The Philpotts: guilty of emotional deception

A fire starts mysteriously. Six children die. The police arrest and charge their parents (and a friend) with manslaughter, for starting the fire deliberately.

The plan was to start the fire, blame the woman with whom they were engaged in a custody dispute, rescue them and claim the moral high ground as heroes. But the plan went wrong. Too much gasoline. The children were beyond help.

Last week, the jury found the three defendants guilty. We must conclude, then, that this performance was an attempt at emotional deception. So it seemed to me and many others, including the police. See for yourself:

It was a stupid idea that went disastrously and predictably wrong. Had they at least admitted this their guilt might have been accompanied by a small measure of pity, for their foolishness. But to attempt to deceive the public with this simulated grief at a press conference they called themselves compounds their guilt and puts them into that most feared category in British public opinion—the monster. They will be fortunate to survive in prison.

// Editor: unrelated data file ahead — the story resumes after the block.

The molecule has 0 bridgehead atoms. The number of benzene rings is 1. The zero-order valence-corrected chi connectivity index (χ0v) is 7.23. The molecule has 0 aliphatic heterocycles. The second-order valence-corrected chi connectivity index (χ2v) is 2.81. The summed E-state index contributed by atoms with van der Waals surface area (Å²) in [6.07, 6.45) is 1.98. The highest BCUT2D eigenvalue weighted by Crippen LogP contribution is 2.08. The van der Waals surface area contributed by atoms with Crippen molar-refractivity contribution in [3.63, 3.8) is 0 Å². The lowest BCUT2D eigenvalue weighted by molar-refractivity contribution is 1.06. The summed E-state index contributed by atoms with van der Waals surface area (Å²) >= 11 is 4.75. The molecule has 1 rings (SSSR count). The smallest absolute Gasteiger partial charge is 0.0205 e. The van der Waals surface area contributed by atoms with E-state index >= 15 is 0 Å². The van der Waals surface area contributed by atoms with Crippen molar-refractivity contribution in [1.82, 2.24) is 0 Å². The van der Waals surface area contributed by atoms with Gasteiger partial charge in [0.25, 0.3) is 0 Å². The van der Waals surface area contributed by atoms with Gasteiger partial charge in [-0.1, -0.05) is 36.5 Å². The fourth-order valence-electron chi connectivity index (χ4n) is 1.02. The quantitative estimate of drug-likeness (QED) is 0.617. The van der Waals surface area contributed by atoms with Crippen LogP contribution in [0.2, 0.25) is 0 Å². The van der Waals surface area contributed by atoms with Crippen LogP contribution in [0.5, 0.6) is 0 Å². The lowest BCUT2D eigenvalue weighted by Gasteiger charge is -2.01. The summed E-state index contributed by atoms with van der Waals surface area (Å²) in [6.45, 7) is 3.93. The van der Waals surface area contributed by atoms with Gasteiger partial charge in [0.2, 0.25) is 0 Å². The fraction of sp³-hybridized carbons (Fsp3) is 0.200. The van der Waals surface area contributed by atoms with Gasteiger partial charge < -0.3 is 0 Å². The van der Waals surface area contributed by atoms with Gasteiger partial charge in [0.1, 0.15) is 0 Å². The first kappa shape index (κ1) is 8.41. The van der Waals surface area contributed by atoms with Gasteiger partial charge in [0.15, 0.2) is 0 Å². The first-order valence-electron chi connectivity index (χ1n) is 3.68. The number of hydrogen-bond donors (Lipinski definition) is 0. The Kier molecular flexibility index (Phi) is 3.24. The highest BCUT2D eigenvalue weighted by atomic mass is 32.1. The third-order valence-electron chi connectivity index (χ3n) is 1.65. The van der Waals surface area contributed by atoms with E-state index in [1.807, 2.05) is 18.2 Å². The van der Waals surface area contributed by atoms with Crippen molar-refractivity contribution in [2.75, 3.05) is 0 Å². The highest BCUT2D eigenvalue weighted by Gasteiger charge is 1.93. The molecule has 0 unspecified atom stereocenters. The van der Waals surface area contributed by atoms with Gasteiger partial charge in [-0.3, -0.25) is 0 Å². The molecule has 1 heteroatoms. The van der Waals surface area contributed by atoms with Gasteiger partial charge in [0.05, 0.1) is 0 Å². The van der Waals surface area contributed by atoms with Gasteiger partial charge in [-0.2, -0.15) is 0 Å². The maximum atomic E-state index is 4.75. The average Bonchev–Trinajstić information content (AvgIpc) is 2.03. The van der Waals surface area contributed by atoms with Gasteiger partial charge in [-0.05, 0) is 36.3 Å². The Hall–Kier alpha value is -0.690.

For those who want the background to this story, I covered this case earlier, in these posts:

The Philpott file updated. February 12, 2013

Simulating is not pretending: Observations on Mairead and Mick Philpott, May 31, 2012

Real or false grief?: Couple charged with killing own children. May 29, 2012

What can we learn about emotional deception from the Philpott case? June 5, 2012

Reading faces, inferring intent. May 28, 2012

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